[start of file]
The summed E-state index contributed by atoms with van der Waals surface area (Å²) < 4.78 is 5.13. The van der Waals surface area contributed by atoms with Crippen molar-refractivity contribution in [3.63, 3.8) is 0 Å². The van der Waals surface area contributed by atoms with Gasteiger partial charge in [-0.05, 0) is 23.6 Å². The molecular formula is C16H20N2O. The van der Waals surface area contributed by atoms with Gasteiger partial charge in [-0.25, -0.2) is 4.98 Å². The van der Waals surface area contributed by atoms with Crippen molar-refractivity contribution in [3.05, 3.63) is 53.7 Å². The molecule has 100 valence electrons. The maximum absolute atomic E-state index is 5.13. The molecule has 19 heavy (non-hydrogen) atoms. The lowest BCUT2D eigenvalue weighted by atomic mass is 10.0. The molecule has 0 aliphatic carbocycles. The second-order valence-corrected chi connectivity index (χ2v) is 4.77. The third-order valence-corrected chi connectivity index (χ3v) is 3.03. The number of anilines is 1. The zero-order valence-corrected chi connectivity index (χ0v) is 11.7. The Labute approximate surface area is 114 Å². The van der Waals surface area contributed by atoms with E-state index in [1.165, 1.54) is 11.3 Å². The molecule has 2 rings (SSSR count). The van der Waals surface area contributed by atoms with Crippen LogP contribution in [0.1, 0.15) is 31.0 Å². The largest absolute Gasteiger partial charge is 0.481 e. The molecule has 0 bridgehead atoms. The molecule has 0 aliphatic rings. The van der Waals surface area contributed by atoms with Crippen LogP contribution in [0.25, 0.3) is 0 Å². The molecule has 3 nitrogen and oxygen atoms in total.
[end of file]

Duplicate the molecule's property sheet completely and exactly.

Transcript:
The summed E-state index contributed by atoms with van der Waals surface area (Å²) < 4.78 is 5.13. The van der Waals surface area contributed by atoms with Crippen molar-refractivity contribution in [3.63, 3.8) is 0 Å². The van der Waals surface area contributed by atoms with Gasteiger partial charge in [-0.05, 0) is 23.6 Å². The molecular formula is C16H20N2O. The van der Waals surface area contributed by atoms with Gasteiger partial charge in [-0.25, -0.2) is 4.98 Å². The van der Waals surface area contributed by atoms with Crippen molar-refractivity contribution in [3.05, 3.63) is 53.7 Å². The molecule has 100 valence electrons. The maximum absolute atomic E-state index is 5.13. The molecule has 19 heavy (non-hydrogen) atoms. The lowest BCUT2D eigenvalue weighted by atomic mass is 10.0. The molecule has 0 aliphatic carbocycles. The second-order valence-corrected chi connectivity index (χ2v) is 4.77. The third-order valence-corrected chi connectivity index (χ3v) is 3.03. The number of anilines is 1. The zero-order valence-corrected chi connectivity index (χ0v) is 11.7. The Labute approximate surface area is 114 Å². The van der Waals surface area contributed by atoms with E-state index in [1.165, 1.54) is 11.3 Å². The molecule has 2 rings (SSSR count). The van der Waals surface area contributed by atoms with Crippen LogP contribution in [0.1, 0.15) is 31.0 Å². The largest absolute Gasteiger partial charge is 0.481 e. The molecule has 0 bridgehead atoms. The molecule has 0 aliphatic rings. The van der Waals surface area contributed by atoms with Crippen LogP contribution in [0.25, 0.3) is 0 Å². The molecule has 3 nitrogen and oxygen atoms in total.